The Food and Drug Administration (FDA) is encouraging food manufacturers and restaurants to reduce sodium in their products.
FDA’s approach comprises short-term and long-term targets. Because people has adopted non-healthy food consumption, reduction in sodium intake might become a challenging goal for everyone to accomplish, according to a recent study.
Even if individual food producers claim to have reduced sodium in certain foods, processed foodstuffs contain high quantities of salt. As well as those ‘prep’ foods served in restaurants. It might be due to the pressure on people’s agenda, but it is not a secret that everyday people prefer eating outside or buying prepared foods. The issue remains, as people have no longer the control of what they eat because there is another person in charge. Sodium consumption has lately increased, resulting in adverse effects on our health.
According to statistics released by the FDA, Americans consume about 3,400 milligrams (mg) of sodium per day. Federal guidelines have recommended a 2,300 mg limit, yet the average U.S. citizen consumes at least twice that amount. What’s more, American children also exceed the salt consumption limit. Those aged between 6 and ten consomme 2,900 mg of sodium per day and those aged between 14 and 18 consume even more salt than adults, 3,700 mg per day.
Given those numbers, FDA has proposed two-year (short term) and 10-year (long term) voluntary goals with the aim of encouraging food industries to reduce sodium in most of the products they make. The FDA is addressing this draft guidance to a more malleable community. They were recommending sodium reduction in food makers and not directly in society.
It has been proved that low consumption of sodium can diminish strokes, heart conditions and cardiovascular diseases.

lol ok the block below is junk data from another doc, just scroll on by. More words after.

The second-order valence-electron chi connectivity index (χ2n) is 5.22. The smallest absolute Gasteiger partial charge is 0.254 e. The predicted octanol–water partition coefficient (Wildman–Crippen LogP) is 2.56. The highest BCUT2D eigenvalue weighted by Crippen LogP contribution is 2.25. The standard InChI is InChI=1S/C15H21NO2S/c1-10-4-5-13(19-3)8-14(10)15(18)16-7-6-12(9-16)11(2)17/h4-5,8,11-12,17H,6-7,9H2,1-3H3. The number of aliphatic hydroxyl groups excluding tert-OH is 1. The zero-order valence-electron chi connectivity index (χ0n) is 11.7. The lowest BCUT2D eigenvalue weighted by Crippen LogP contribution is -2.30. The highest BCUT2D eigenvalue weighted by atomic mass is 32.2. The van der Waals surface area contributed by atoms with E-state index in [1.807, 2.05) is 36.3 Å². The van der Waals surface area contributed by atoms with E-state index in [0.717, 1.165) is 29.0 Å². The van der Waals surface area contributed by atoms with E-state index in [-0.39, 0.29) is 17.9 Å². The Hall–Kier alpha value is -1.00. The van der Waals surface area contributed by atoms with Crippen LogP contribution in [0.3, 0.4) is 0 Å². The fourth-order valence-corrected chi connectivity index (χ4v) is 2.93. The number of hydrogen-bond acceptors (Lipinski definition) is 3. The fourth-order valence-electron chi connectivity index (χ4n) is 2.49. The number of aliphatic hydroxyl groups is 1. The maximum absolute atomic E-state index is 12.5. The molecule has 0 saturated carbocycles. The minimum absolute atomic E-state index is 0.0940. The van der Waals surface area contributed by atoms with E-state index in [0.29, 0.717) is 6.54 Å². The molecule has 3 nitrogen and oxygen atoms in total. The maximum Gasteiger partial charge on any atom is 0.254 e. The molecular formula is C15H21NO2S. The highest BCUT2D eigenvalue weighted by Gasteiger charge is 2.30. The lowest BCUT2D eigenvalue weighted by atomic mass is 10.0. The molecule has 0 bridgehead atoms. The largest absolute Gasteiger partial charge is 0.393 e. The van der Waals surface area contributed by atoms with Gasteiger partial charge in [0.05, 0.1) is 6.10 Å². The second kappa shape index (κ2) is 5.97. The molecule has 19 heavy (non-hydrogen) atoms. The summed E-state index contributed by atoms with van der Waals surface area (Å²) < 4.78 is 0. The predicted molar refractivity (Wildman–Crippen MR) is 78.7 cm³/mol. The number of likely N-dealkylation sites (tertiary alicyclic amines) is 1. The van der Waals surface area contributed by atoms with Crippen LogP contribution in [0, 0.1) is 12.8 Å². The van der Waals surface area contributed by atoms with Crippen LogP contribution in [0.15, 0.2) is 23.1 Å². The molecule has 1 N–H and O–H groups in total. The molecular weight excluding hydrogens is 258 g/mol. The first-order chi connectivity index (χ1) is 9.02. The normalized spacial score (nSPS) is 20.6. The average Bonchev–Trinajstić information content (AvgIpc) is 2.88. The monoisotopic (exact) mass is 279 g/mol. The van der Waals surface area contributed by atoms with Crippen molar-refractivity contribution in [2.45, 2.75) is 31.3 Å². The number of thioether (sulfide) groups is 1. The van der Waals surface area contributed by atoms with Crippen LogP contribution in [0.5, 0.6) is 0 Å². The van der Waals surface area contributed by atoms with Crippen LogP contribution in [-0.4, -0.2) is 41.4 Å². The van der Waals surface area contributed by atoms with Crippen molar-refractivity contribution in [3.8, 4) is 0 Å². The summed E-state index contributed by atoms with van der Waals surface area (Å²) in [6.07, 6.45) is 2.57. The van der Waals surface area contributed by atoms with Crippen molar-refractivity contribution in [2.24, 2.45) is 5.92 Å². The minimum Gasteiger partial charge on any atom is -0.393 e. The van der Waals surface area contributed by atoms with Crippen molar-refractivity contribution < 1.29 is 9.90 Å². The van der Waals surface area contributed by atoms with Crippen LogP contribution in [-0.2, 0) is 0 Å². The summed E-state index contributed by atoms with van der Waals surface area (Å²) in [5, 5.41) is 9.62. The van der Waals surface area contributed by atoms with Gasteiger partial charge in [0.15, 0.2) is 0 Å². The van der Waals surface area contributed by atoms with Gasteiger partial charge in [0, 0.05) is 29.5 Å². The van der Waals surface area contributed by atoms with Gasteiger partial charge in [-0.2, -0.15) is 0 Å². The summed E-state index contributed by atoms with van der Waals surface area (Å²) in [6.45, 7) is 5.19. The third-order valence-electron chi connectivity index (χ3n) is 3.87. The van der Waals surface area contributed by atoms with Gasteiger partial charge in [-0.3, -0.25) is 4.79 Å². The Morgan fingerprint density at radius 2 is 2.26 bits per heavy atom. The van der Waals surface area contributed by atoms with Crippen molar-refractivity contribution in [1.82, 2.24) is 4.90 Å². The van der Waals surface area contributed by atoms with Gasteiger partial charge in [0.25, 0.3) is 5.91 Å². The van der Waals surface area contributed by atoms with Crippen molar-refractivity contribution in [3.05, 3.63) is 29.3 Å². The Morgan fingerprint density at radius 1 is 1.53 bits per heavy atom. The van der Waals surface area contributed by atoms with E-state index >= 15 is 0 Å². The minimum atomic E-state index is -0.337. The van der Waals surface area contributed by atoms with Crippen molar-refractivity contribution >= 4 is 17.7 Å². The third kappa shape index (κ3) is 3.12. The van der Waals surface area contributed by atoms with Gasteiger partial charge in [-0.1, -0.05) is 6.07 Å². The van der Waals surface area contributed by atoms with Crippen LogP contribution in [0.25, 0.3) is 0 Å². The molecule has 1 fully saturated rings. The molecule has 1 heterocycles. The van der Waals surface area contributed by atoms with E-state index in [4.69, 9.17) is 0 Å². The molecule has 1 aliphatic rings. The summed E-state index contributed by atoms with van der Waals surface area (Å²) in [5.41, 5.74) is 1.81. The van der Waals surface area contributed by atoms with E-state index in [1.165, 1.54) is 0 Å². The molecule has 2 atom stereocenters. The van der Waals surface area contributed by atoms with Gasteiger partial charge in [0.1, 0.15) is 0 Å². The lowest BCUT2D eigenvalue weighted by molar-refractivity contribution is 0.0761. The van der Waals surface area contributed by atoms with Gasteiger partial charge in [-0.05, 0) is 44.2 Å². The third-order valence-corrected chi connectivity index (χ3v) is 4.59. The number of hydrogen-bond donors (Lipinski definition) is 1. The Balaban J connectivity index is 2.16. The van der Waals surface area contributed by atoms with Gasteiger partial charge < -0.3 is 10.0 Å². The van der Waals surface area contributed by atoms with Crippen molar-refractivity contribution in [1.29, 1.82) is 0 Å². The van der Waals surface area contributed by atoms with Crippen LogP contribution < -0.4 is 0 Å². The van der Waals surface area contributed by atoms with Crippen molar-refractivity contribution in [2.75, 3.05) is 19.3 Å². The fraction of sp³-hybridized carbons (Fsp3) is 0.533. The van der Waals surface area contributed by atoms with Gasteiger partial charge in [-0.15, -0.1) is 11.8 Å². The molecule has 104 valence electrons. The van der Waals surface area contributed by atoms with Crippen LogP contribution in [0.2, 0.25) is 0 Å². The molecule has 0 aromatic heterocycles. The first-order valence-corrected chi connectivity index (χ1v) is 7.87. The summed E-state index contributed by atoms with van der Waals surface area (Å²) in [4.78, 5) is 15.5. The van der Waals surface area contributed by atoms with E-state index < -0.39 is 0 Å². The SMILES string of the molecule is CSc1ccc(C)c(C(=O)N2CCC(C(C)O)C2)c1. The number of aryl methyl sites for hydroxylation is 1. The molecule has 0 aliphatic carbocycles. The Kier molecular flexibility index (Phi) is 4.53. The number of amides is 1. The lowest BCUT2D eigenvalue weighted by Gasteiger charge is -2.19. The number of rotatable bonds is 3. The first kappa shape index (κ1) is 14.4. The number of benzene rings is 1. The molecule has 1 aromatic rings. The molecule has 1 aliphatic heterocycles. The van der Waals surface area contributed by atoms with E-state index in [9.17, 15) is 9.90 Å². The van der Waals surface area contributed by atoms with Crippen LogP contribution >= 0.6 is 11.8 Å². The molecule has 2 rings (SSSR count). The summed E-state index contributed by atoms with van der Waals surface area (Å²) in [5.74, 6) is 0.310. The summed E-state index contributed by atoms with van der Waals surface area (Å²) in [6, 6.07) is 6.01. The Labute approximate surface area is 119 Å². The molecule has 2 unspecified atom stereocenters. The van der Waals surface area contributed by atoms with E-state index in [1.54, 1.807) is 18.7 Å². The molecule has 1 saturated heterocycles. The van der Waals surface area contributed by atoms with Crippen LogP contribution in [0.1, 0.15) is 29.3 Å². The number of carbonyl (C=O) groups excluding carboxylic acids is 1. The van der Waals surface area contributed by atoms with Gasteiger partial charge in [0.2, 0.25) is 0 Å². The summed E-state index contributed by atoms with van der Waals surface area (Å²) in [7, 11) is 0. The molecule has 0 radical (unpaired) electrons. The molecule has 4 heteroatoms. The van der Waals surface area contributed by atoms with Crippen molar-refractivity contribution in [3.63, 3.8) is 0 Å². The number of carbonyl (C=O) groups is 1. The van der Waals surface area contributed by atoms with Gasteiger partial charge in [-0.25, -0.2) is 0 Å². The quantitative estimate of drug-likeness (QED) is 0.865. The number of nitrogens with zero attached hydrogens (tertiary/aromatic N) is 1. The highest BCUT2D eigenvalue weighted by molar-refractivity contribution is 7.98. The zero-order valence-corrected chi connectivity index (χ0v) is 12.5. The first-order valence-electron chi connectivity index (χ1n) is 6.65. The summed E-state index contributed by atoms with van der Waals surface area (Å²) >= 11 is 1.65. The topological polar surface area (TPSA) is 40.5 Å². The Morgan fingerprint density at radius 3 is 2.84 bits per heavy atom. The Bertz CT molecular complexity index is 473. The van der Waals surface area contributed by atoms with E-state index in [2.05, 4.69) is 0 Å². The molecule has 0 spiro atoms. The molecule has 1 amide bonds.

As it was stated before, too much sodium represent a risk for high blood pressure.
— American Heart Assoc (@American_Heart) June 1, 2016
Nothing in abundance
Most of the sodium intake in our daily diet comes from salt, and the amounts of salt put in our meals are provided by industries production or by the chef that prepares for our dishes.
Nevertheless, the FDA does not want people to believe that salt is the bad guy of the story. In fact, the mineral is quite useful in keeping food from spoiling, in controlling microbial growth and in adding taste and texture in foods, the problem comes when its consummation exceeds the healthy limits.
Kristin Kirkpatrick, a dietitian at the Cleveland Clinic Wellness Institute, said: “We have tons and tons of salt in our diet.”
The draft of voluntary targets for reducing sodium proposed by the FDA will prevent thousands of premature deaths and diseases in the population. Therefore, the FDA aims to work with food industries and restaurants to gradually reduce and subsequently adjust sodium levels in processed and prepared foods.
The FDA’s approach consists of two phases, a short-term one, and a long-term one. The two-year plan comprises an initial reduction of sodium intake. The FDA hopes to reduce salt consumption from 3,400 milligrams (mg) to 3,000 mg per day.
According to Kirkpatrick, carrying out sodium reduction in two phases is a good strategy, considering how used to salty cuisine are Americans in these days. If the change had been categorical, people’s taste buds would have suffered an impact. So, The FDA guidelines will serve as restaurants and food industries to slowly reduce the amount of sodium in their products during the first two years of the plan.
The initial phase will have 90 days for comment in restaurants and food industries.
During the long-term phase (10 years), the FDA aims to reach a daily sodium consumption at about 2,300 mg, and this target will have 150 days for comment. To achieve these goals, the FDA is especially encouraging food manufacturers and restaurant chains all across the country to adopt the measures suggested by the agency.
Some companies have already started to adopt the voluntary goals recommended by the FDA. Such is the case of the world’s largest food company, Nestlé, which assures have begun sodium reduction in 2005. Early this month, the company has released a statement in which it supports the targets proposed by the agency and expressed its belief about the important change that food industry can have in population sodium reduction.
Alongside Nestlé, Mars, PepsiCo and Unilever have supported FDA’s approach.
Regarding this point, Kirkpatrick said there one primary challenge. It will be challenging for these companies to maintain quality with salt reduction. Most of them are popular because of its taste.
— TODAY (@TODAYshow) June 2, 2016